Learning Objectives By the end of this class, you should know...- What is a heap?
- What is the difference between a max and a min heap?
- What is the heap property of:
- How do you build a heap from an unordered array?
- How do you insert into a heap?
- How do you sort a heap?
- What are the Big-O run-times of insertion, sort, and build operations on a heap?
Announcements
Review Activity
With a partner, trace DFS on the following graph:
- What is the Big-O runtime of BFS and DFS?
Heap Pre-Assessment
- Below is the representation of a heap.
- Let's get familiar with heaps and review some important concepts:
- What does it resemble?
- A tree?
- A binary tree?
- A binary search tree?
- A balanced tree?
The Heap ADT
What Is a Heap?
- A Heap is an ADT that is used to represent a Complete Binary Tree (also called an "Almost Complete Binary Tree").
- Recall from Lesson 9 that a Complete Binary Tree is one where:
- all levels are filled (except the last)
- all nodes are as far left as possible
- For efficiency, the heap data can be stored in an array.
Image source. Note that a Heap does not satisfy the conditions for a BST.- Instead, a heap maintains one of the Heap Properties:
Max Heap Property
A[Parent(i)] >= A[i]
Min Heap Property
A[Parent(i)] <= A[i]
- Based on these properties, what kind of heap is the heap above: Max or Min?
- We will be working with Max Heaps in this class.
Additional Properties of Heaps - The images shown above are only representations of a heap that help us to visualize its structure.
- Like a hash table, the data in a heap is stored in an array.
- However, consider that a heap is a binary tree that is stored as a linear type (an array).
- Therefore, a certain ordering must be maintained inside the array:
- Root of the heap is at A[1]
- Parent of any node A[i] = A[floor(i/2)]
- left_child of A[i] = A[2i]
- right_child A[i] = A[2i + 1]
where i is the index of a node in the array A, with 1 <= i <= size(A)
Verify that these properties are true using the diagram below:
- Note that the above formulas need to be adjusted if you are indexing your array starting at 0 instead of 1.
- However, typical heap implementations will simply avoid storing any data in the 0th index of the array.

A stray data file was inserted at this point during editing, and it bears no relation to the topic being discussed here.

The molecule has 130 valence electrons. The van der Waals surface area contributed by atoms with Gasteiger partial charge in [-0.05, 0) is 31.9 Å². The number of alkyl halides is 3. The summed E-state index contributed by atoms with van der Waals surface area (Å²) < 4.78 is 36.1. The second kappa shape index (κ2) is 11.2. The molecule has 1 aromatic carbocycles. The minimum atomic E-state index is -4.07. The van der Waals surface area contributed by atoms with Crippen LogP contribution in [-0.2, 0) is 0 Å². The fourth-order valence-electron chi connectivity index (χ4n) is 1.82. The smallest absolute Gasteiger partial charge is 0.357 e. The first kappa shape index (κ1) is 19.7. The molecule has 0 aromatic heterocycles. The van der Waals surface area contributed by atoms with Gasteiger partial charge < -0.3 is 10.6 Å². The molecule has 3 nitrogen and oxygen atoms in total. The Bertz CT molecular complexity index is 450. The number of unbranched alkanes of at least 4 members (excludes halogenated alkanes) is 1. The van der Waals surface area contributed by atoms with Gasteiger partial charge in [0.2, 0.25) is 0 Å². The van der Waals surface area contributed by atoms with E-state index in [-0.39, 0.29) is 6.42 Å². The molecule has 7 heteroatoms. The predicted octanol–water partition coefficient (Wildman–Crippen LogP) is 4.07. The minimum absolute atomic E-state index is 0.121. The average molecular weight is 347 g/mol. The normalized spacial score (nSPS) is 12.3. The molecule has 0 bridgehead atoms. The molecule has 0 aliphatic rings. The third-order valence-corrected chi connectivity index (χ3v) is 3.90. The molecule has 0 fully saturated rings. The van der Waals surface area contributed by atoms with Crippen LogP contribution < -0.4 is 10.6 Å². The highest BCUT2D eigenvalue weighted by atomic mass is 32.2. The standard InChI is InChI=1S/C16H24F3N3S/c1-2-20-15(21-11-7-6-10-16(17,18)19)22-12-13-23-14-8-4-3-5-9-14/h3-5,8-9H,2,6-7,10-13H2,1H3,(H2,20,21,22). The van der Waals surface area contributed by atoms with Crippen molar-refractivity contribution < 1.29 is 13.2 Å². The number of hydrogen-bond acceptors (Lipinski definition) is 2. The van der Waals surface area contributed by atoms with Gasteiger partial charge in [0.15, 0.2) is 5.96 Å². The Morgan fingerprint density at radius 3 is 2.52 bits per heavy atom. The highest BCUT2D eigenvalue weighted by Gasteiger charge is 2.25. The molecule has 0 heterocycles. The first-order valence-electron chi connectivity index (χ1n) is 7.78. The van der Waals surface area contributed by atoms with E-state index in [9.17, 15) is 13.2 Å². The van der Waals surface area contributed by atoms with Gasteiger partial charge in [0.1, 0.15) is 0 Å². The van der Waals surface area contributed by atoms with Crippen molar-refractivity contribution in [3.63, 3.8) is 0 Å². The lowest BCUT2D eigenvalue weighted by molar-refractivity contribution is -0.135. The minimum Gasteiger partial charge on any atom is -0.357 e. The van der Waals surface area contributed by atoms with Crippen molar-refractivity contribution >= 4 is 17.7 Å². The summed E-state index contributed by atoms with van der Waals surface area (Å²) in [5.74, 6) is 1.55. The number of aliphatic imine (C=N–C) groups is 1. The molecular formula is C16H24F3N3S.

Applications of Heaps - Used for Priority Queue
- A Priority Queue is similar to the FIFO Queue, but each node also stores a priority value. The first out has highest priority.
- Sorting algorithm: Heap Sort
- Will cover at the end of class
- Selection algorithms:
- Efficiently find the kth smallest (or largest) element in the array.
Important Heap Algorithms
- Heapify
- Build Heap
- Heap-Insert
- Heap Sort
Max-Heapify - Given a tree which is a valid max heap -- except for node i, the max-heapify algorithm will rearrange node i and its descendants to satisfy the max-heap property.
- Precondition: left(i) and right(i) are both valid max heaps
- In other words, we have one value that is out of place. We need to fix the heap!
Max-Heapify Example:Image source. - 4 is out of place. The subtrees at 7 and 8 are both valid max heaps.
- Swap 4 with its largest child (the right child - 8).
- Is 4 in the correct position after this swap? No.
- Swap 4 with its largest child (the left child -6).
- Is 4 in the correct position after this swap? Yes!
Max-Heapify PseudoCode Max-Heapify(A, i) l = left(i) //get the index of the left child of A[i] and store as l
r = right(i) //get the index of the right child of A[i] and store r
//Check if l is off the end of the array (heap) AND compare A[i] to its left child
if (l <= Heap_size(A) AND A[l] > A[i])
index_of_max = l //update index_of_max if left is bigger
//Check if r is off the end of the array (heap) AND compare A[r] to current max value